DESCRIPTION (provided by applicant): Minimally invasive interventions are rapidly emerging. In cell therapy of infarction by transendocardial injections, highly spatially accurate anatomical guidance towards an intramyocardial target, measurements of left ventricular (LV) wall motion, and identification of viable myocardium are required. While some imaging methods provide excellent anatomical depictions or electromechanical maps, echocardiography (echo) is the only one that could combine all the above requirements into a portable, nonionizing, and cost-effective guidance system. Such a comprehensive solution is highly desired, but currently does not exist. In response, we propose an innovative ultrasound navigation solution based on our acoustically active catheter (AAC) prototype, which has its tip fitted with a piezoelectric crystal The crystal vibrates at a specific frequency, and as a result, the AAC tip then acts as an acoustic "beacon," which is unambiguously identified and spatially localized by a pulsed-wave (PW) Doppler sample window. Thus, PW Doppler is used in a new application: It tracks the AAC tip within conventional (grayscale) scans and enables guidance of the tip to a desired anatomical target. There is no need to modify the conventional ultrasound imager. Our preliminary work has proven the proposed navigation principle and demonstrated its spatial targeting accuracy. In the current application, the existing functional AAC prototype will serve as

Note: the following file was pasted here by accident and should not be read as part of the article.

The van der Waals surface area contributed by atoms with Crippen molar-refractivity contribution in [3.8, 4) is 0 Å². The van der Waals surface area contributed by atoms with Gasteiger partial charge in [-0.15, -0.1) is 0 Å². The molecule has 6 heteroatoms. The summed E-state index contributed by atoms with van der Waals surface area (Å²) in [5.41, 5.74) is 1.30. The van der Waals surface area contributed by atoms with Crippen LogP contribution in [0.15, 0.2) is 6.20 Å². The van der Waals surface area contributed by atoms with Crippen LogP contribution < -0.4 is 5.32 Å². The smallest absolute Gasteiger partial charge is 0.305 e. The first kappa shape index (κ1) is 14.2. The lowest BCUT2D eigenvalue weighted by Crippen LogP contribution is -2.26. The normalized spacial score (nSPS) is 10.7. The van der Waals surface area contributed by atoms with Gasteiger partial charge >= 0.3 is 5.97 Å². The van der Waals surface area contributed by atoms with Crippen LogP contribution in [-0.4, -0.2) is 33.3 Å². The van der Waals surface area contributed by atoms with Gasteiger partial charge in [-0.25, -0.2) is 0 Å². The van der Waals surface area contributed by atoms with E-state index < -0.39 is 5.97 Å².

a platform for further investigations of acoustic navigation of minimally invasive procedures, advancement of depth control of catheter-based intramyocardial injections, and determination of the efficacy of intramyocardial agent administrations. We will also capitalize on our theoretical work in acoustics, in vitro and in vivo (open-chest and closed-chest) pig experiments, sonometric instrumentation for reference measurements, and state of the art ultrasound technologies. The application is organized to the following aims. In aim 1, we will advance the navigation function by implementing a color Doppler marker of the AAC tip, allowing real-time biplane visualization and 3D tracking of the catheter tip. In aim 2, we will address intramyocardial injection accuracy and safety by developing and testing a sonometric approach for needle insertion depth measurement. In aim 3, we will use our previous model of local biochemical (nondestructive) inhibition of LV function and test efficacy of intramyocardial agent delivery by an injection AAC guided from within the heart. Our team and complementary expertise of the two principal investigators in cardiac interventions, echo, cardiovascular models, and vibroacoustics are conducive to accomplishing these aims. The research is significant because the combination of the specific localized acoustic source with Doppler tracking alleviates artifacts complicating image-guided intervention with conventional ultrasonography.